There were other people that were going in country directions before the Burritos, before Dylan, as far as that goes. The Beatles, for instance, were doing things like “I Don’t Want to Spoil the Party” (1964) and their country-oriented things. As far as I’m concerned almost everything good has come from The Beatles. Dylan’s been a great influence, but The Beatles have been the greatest of all.

+ The Artist Formerly Known as Karl Marx: So Prince says to Lisa Ling: ‘I’m going to send a car to pick you up, come to my hotel, ask for Karl Marx, and they’ll let you come up to my room. He registered as Karl Marx.” Guess that explains why he called his band The Revolution–but this is far from the weirdest part of this story.

I’ll Let You Take a Piece of Me, I Hope You Get the Peace You Need

Booked Up
What I’m reading this week…

Was It Worth It?
Doug Peacock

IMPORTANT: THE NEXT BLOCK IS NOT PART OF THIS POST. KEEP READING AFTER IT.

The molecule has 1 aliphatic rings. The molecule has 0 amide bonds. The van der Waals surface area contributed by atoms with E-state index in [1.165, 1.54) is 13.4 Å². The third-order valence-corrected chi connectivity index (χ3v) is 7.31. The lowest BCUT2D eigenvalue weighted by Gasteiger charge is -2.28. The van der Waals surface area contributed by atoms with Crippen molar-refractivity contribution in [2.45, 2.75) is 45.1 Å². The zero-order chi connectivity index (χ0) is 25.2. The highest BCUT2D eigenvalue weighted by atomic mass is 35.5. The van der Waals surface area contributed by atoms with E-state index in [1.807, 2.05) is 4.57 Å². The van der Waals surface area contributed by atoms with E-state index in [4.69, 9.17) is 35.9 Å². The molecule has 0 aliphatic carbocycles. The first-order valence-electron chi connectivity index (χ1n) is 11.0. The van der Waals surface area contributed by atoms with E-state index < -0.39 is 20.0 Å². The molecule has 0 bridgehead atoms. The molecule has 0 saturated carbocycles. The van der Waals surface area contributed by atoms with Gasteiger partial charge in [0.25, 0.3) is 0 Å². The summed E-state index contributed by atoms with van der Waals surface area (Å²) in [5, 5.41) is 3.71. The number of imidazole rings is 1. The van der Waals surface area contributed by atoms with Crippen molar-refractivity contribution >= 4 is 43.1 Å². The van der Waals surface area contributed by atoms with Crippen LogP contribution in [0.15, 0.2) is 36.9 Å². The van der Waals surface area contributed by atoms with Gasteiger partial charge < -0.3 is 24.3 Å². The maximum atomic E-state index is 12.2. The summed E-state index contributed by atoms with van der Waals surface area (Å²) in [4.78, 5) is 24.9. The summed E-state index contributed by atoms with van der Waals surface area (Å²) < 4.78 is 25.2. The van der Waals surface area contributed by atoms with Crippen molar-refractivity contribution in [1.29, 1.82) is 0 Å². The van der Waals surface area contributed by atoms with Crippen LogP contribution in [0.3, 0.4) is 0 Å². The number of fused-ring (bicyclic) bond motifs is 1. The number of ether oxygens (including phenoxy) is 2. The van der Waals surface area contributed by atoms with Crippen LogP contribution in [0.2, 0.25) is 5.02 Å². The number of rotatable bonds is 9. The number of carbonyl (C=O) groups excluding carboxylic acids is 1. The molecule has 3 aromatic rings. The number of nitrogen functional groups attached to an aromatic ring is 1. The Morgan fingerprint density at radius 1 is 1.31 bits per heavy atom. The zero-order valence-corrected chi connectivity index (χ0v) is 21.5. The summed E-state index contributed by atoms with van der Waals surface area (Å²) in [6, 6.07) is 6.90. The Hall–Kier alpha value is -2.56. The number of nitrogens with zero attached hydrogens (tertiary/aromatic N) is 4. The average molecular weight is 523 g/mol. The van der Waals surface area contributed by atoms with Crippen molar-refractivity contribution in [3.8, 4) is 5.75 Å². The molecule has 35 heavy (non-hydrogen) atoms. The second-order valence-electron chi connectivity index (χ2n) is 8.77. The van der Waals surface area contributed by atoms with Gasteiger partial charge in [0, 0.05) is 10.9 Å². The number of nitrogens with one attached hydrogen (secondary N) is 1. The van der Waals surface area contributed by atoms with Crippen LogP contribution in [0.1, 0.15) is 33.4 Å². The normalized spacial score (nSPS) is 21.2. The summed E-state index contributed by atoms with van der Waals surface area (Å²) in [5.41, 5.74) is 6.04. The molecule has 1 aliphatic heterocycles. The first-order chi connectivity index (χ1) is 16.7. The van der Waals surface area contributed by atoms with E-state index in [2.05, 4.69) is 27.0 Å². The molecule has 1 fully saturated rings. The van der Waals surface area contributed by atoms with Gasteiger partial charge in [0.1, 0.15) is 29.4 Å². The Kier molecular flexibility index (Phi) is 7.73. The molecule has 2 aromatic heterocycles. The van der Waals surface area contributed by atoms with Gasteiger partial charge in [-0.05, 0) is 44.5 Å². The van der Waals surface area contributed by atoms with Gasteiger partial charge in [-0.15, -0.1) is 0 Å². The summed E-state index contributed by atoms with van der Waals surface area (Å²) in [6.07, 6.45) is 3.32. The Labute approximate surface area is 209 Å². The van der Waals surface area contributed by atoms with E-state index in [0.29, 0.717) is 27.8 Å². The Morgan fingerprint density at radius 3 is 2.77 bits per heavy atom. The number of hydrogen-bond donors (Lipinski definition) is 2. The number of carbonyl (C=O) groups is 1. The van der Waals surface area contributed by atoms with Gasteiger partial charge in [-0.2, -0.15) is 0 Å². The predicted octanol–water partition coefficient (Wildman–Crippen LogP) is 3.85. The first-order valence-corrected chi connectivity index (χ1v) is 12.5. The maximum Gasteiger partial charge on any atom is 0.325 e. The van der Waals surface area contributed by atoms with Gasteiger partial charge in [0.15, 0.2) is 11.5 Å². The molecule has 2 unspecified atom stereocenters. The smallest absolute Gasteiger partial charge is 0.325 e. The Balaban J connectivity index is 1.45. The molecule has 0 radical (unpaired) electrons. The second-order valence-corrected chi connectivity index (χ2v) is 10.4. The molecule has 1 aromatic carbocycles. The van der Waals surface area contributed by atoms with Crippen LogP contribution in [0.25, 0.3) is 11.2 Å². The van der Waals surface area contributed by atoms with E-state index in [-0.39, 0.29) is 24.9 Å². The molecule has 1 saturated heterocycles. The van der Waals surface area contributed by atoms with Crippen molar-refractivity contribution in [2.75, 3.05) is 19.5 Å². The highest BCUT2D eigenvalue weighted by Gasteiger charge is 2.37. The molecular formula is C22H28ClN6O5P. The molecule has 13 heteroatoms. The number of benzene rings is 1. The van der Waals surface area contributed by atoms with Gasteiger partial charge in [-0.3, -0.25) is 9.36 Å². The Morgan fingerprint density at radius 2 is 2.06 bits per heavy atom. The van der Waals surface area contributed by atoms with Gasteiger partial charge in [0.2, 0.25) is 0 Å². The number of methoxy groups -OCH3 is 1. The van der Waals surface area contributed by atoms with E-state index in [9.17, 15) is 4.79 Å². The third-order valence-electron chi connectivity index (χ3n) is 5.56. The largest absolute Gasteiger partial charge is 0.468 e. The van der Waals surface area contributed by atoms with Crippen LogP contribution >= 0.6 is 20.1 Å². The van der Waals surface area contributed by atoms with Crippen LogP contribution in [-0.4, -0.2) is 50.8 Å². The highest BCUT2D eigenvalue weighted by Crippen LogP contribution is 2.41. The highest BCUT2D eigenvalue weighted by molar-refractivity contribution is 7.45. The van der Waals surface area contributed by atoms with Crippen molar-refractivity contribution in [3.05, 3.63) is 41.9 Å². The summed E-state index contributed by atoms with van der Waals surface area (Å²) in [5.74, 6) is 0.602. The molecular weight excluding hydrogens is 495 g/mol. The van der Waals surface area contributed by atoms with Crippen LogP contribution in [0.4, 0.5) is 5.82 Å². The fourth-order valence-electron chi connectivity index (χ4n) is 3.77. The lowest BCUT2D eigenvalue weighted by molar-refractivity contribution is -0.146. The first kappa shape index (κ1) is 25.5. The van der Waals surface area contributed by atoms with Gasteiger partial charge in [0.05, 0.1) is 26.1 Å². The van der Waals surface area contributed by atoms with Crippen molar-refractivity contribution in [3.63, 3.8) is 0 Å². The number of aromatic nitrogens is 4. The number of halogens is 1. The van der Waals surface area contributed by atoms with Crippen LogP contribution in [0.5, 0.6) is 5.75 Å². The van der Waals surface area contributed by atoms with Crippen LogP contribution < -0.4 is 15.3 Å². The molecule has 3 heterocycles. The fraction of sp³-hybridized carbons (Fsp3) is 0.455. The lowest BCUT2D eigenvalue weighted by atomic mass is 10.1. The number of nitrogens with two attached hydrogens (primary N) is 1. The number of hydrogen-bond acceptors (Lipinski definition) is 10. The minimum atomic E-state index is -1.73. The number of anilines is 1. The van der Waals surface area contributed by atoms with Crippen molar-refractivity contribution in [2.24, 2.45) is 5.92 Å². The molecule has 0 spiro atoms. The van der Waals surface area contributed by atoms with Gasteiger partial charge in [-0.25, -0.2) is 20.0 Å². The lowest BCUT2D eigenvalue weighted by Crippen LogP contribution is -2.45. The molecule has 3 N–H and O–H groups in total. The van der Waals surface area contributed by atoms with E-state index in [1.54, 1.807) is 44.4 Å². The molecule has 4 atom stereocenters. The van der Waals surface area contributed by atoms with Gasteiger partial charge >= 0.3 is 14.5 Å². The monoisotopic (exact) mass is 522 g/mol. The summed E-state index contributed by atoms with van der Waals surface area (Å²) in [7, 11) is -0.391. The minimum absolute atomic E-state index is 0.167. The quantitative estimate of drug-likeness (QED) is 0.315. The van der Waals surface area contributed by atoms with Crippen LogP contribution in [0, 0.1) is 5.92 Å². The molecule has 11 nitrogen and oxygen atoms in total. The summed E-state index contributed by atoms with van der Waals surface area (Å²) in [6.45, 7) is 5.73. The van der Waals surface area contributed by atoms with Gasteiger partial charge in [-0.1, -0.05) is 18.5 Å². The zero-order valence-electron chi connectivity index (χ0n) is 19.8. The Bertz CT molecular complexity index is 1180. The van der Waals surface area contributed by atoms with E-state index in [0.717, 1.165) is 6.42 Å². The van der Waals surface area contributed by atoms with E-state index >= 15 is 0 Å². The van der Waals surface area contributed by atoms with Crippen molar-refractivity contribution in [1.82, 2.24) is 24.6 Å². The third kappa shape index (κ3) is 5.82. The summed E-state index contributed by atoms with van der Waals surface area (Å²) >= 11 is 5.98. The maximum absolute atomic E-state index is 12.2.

(Patagonia Books)

The Last Assassin: the Hunt for the Killers of Julius Caesar
Peter Stothard

Rahel Varnhagen: the Life of a Jewish Woman
Hannah Arendt

Sound Grammar
What I’m listening to this week…

A Change is Gonna Come
Bill O’Connell

Piece of Me
Lady Wray
(Big Crown)

Summer of Soul (or When the Revolution Could Not be Televised)
Official Motion Picture Soundtrack
(Legacy Recordings)

Swarms of Idle Persons

“The advocates of the Virginia Company engaged in a broad public campaign throughout England to rally support for colonization, explaining again and again why  their private capitalist initiative was good for the nation. They advanced multiple arguments: all good Protestants in England had an obligation to help convert the savages in America to Christianity and to battle their Catholic enemies abroad; all had a duty to extend English dominion and to embrace beckoning national glory. But the most insistent, and resonant, argument they made presented colonization as a solution to domestic social problems in England. The company, its propagandists never tired of repeating, would provide a necessary public service by removing the “swarms of idle persons” in England and setting them to work in Virginia.”

– Peter Linebaugh and Marcus Rediker, The Many-Headed Hydra

Jeffrey St. Clair is editor of CounterPunch. His most recent book is An Orgy of Thieves: Neoliberalism and Its Discontents (with Alexander Cockburn). He can be reached at: or on Twitter @JeffreyStClair3